Interview with Anjum Chopra
Calling Anjum Chopra a legend of Indian cricket would probably be an understatement. This former left-handed batswoman, who had 12 Tests and 116 ODIs under her belt, was the very personification of elegance.
Her classical strokeplay and effortless timing helped her become one of the most prolific players not just in India, but the whole world. Currently working as a presenter, Chopra spoke with Taruka Srivastava about her cricketing experiences.
1. How hard is it making a break in the world of cricket?
I would say it is extremely hard. It requires a lot of hard work, dedication and sacrifices; any player who does make it deserves a lot of cricket for getting there.
2. Do you think that cricket can still be called a gentleman's game?
Not if women are also playing the game. Not many know that cricket was played by women way back in 1745. When women started playing cricket, the men only watched them play. It was only later that the men's game developed so greatly.
3. Do you follow the IPL? Which team do you support?
Yes I certainly do watch the IPL. And I support all teams; I just like watching a good game of cricket!
4. Do you think a tournament like the IPL would work for Indian women cricketers too?
Why not? Women's cricket has the potential to go places, and I am sure an IPL-style tournament for women would be very exciting.
5. What do you think of RCB? Who are your favourite RCB players?
I think RCB is a balanced side and has several world class players. My favourite RCB player would have to be AB De Villiers!
6. RCB has started a site called 'RCB Divas' dedicated to women fans and players. What are your views on it?
I think it’s a nice initiative. Starting something like this just goes to prove that female following is important for the spread of the game.
7. A lot of men think women don't understand cricket. What do you have to say about that?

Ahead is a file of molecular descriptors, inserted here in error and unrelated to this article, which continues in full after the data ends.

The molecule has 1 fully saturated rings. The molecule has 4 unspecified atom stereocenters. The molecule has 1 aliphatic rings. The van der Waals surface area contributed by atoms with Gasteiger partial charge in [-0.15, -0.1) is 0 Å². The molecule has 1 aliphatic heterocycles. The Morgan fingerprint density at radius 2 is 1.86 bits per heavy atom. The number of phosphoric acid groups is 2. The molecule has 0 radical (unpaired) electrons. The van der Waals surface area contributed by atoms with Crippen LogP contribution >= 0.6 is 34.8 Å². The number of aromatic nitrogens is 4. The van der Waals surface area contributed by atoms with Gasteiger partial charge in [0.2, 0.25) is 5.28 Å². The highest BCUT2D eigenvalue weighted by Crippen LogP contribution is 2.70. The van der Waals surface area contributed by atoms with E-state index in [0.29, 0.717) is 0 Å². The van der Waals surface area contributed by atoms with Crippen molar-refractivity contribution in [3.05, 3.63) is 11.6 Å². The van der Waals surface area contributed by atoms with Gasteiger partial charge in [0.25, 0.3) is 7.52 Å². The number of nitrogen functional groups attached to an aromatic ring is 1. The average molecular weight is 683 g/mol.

I feel that's an individual opinion. I personally understand cricket very well, as you'd expect, and I know tons of other women who understand it too.
8. Do you think lack of popularity for women's cricket is restricted to India, or is it an global problem? Do you think the ICC is doing enough for the growth of women's cricket?
Although I think the ICC can do more, I am happy with the progress so far. And yes, they have great plans for the development of women's cricket; let's wait and watch.
9. This IPL has seen the presence of a lot of female TV anchors and presenters. Do you think that is one of the ways that interest in the game can be generated among women?
Maybe, but I believe the thing of paramount importance is to have good presenters. Differentiating between male and female presenters is narrow-minded. A presenter is a presenter, period.
10. The female presenters have also received a bit of criticism for perhaps not being as well-versed with the game as their male counterparts. Do you think that is a valid criticism?
As I said – a presenter needs to be good; whether male or female is just a gender thing. If someone is handling a show, he or she needs to know the subject.
11. Who is your favourite male cricketer?
12. Which is your favourite shot?
13. If there was one bowler from any point in cricket history, male or female, whom you would have loved to bat against, who would that bowler be?
It has to be Waqar Younis. He was a great bowler!
14. What is your message to young girls in India who want to grow up to be cricketers?
My message is simple: Follow your passion and work hard to achieve it!
Image Courtesy: espncricinfo.com